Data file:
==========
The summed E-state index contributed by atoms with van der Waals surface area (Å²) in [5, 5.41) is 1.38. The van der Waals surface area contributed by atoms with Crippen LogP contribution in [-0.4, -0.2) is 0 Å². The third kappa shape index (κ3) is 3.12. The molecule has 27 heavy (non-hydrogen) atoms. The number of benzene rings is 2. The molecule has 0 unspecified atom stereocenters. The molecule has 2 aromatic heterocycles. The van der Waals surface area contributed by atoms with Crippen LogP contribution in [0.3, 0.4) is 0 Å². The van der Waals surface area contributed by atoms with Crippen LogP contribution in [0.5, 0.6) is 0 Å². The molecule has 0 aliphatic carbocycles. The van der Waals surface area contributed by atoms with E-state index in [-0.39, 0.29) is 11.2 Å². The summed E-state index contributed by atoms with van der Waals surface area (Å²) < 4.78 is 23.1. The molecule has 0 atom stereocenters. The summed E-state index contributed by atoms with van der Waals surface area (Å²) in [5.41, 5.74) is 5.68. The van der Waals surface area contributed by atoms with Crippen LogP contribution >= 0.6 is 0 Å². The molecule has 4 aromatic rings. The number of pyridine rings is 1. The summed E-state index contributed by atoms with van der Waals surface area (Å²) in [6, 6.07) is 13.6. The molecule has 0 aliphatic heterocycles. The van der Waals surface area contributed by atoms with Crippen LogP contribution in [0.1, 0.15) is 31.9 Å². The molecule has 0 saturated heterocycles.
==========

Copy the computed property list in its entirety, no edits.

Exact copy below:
The summed E-state index contributed by atoms with van der Waals surface area (Å²) in [5, 5.41) is 1.38. The van der Waals surface area contributed by atoms with Crippen LogP contribution in [-0.4, -0.2) is 0 Å². The third kappa shape index (κ3) is 3.12. The molecule has 27 heavy (non-hydrogen) atoms. The number of benzene rings is 2. The molecule has 0 unspecified atom stereocenters. The molecule has 2 aromatic heterocycles. The van der Waals surface area contributed by atoms with Crippen LogP contribution in [0.3, 0.4) is 0 Å². The van der Waals surface area contributed by atoms with Crippen LogP contribution in [0.5, 0.6) is 0 Å². The molecule has 0 aliphatic carbocycles. The van der Waals surface area contributed by atoms with E-state index in [-0.39, 0.29) is 11.2 Å². The summed E-state index contributed by atoms with van der Waals surface area (Å²) < 4.78 is 23.1. The molecule has 0 atom stereocenters. The summed E-state index contributed by atoms with van der Waals surface area (Å²) in [5.41, 5.74) is 5.68. The van der Waals surface area contributed by atoms with Crippen LogP contribution >= 0.6 is 0 Å². The molecule has 4 aromatic rings. The number of pyridine rings is 1. The summed E-state index contributed by atoms with van der Waals surface area (Å²) in [6, 6.07) is 13.6. The molecule has 0 aliphatic heterocycles. The van der Waals surface area contributed by atoms with Crippen LogP contribution in [0.1, 0.15) is 31.9 Å². The molecule has 0 saturated heterocycles.